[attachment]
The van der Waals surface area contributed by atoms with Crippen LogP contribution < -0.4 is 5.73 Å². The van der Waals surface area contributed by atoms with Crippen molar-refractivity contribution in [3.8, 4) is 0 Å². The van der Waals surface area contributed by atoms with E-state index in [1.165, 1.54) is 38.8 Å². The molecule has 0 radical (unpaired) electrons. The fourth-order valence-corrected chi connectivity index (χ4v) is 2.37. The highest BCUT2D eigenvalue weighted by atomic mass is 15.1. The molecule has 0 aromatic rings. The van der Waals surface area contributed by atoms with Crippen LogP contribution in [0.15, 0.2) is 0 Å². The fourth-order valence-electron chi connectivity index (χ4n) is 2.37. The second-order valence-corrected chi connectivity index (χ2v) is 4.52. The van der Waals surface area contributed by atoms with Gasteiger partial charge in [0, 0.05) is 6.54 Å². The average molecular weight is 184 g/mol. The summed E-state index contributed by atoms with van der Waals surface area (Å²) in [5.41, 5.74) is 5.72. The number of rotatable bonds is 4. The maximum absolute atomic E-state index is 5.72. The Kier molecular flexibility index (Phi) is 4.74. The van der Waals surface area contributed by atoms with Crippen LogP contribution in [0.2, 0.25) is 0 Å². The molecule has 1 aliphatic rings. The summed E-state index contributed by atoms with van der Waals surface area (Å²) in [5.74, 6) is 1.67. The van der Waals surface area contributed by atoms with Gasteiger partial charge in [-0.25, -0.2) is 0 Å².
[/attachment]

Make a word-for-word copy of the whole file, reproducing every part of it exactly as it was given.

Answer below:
The van der Waals surface area contributed by atoms with Crippen LogP contribution < -0.4 is 5.73 Å². The van der Waals surface area contributed by atoms with Crippen molar-refractivity contribution in [3.8, 4) is 0 Å². The van der Waals surface area contributed by atoms with E-state index in [1.165, 1.54) is 38.8 Å². The molecule has 0 radical (unpaired) electrons. The fourth-order valence-corrected chi connectivity index (χ4v) is 2.37. The highest BCUT2D eigenvalue weighted by atomic mass is 15.1. The molecule has 0 aromatic rings. The van der Waals surface area contributed by atoms with Crippen LogP contribution in [0.15, 0.2) is 0 Å². The fourth-order valence-electron chi connectivity index (χ4n) is 2.37. The second-order valence-corrected chi connectivity index (χ2v) is 4.52. The van der Waals surface area contributed by atoms with Gasteiger partial charge in [0, 0.05) is 6.54 Å². The average molecular weight is 184 g/mol. The summed E-state index contributed by atoms with van der Waals surface area (Å²) in [5.41, 5.74) is 5.72. The number of rotatable bonds is 4. The maximum absolute atomic E-state index is 5.72. The Kier molecular flexibility index (Phi) is 4.74. The van der Waals surface area contributed by atoms with Crippen LogP contribution in [0.2, 0.25) is 0 Å². The molecule has 1 aliphatic rings. The summed E-state index contributed by atoms with van der Waals surface area (Å²) in [5.74, 6) is 1.67. The van der Waals surface area contributed by atoms with Gasteiger partial charge in [-0.25, -0.2) is 0 Å².